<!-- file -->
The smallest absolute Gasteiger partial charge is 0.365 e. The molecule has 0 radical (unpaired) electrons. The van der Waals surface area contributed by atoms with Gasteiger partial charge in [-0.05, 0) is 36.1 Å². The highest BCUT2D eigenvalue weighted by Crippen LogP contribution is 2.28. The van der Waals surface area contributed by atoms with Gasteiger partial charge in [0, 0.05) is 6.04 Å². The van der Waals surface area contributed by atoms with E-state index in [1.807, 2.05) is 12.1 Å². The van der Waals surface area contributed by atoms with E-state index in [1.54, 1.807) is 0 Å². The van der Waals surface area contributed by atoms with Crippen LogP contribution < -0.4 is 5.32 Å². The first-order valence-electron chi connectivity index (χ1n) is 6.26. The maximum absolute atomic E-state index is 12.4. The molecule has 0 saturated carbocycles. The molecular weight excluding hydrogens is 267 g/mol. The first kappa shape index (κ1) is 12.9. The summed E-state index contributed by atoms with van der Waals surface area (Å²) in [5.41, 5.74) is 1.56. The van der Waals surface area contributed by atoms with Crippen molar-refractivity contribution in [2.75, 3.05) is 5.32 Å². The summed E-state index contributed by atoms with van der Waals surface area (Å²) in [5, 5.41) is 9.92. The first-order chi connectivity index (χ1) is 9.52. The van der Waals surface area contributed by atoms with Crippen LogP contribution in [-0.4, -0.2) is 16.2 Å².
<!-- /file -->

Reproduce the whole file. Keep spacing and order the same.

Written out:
The smallest absolute Gasteiger partial charge is 0.365 e. The molecule has 0 radical (unpaired) electrons. The van der Waals surface area contributed by atoms with Gasteiger partial charge in [-0.05, 0) is 36.1 Å². The highest BCUT2D eigenvalue weighted by Crippen LogP contribution is 2.28. The van der Waals surface area contributed by atoms with Gasteiger partial charge in [0, 0.05) is 6.04 Å². The van der Waals surface area contributed by atoms with E-state index in [1.807, 2.05) is 12.1 Å². The van der Waals surface area contributed by atoms with E-state index in [1.54, 1.807) is 0 Å². The van der Waals surface area contributed by atoms with Crippen LogP contribution < -0.4 is 5.32 Å². The first-order valence-electron chi connectivity index (χ1n) is 6.26. The maximum absolute atomic E-state index is 12.4. The molecule has 0 saturated carbocycles. The molecular weight excluding hydrogens is 267 g/mol. The first kappa shape index (κ1) is 12.9. The summed E-state index contributed by atoms with van der Waals surface area (Å²) in [5.41, 5.74) is 1.56. The van der Waals surface area contributed by atoms with Crippen molar-refractivity contribution in [2.75, 3.05) is 5.32 Å². The summed E-state index contributed by atoms with van der Waals surface area (Å²) in [5, 5.41) is 9.92. The first-order chi connectivity index (χ1) is 9.52. The van der Waals surface area contributed by atoms with Crippen LogP contribution in [-0.4, -0.2) is 16.2 Å².